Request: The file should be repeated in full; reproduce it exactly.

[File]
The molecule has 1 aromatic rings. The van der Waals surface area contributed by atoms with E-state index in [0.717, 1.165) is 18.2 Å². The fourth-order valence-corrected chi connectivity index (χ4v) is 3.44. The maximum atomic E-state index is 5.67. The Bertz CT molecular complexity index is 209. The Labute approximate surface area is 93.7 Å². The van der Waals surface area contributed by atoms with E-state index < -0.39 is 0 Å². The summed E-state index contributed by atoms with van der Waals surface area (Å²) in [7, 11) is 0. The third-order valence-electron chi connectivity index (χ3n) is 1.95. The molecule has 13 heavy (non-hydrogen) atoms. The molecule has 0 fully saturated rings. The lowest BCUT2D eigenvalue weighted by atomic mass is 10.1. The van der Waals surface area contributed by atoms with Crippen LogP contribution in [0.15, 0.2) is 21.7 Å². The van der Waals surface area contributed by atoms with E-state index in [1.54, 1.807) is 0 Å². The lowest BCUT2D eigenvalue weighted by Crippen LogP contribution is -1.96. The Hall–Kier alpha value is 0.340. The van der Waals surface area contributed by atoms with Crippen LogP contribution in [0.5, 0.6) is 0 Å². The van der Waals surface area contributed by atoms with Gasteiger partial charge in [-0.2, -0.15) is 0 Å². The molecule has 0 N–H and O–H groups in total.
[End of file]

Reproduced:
The molecule has 1 aromatic rings. The van der Waals surface area contributed by atoms with E-state index in [0.717, 1.165) is 18.2 Å². The fourth-order valence-corrected chi connectivity index (χ4v) is 3.44. The maximum atomic E-state index is 5.67. The Bertz CT molecular complexity index is 209. The Labute approximate surface area is 93.7 Å². The van der Waals surface area contributed by atoms with E-state index < -0.39 is 0 Å². The summed E-state index contributed by atoms with van der Waals surface area (Å²) in [7, 11) is 0. The third-order valence-electron chi connectivity index (χ3n) is 1.95. The molecule has 13 heavy (non-hydrogen) atoms. The molecule has 0 fully saturated rings. The lowest BCUT2D eigenvalue weighted by atomic mass is 10.1. The van der Waals surface area contributed by atoms with Crippen LogP contribution in [0.15, 0.2) is 21.7 Å². The van der Waals surface area contributed by atoms with E-state index in [1.54, 1.807) is 0 Å². The lowest BCUT2D eigenvalue weighted by Crippen LogP contribution is -1.96. The Hall–Kier alpha value is 0.340. The van der Waals surface area contributed by atoms with Crippen LogP contribution in [0.5, 0.6) is 0 Å². The van der Waals surface area contributed by atoms with Gasteiger partial charge in [-0.2, -0.15) is 0 Å². The molecule has 0 N–H and O–H groups in total.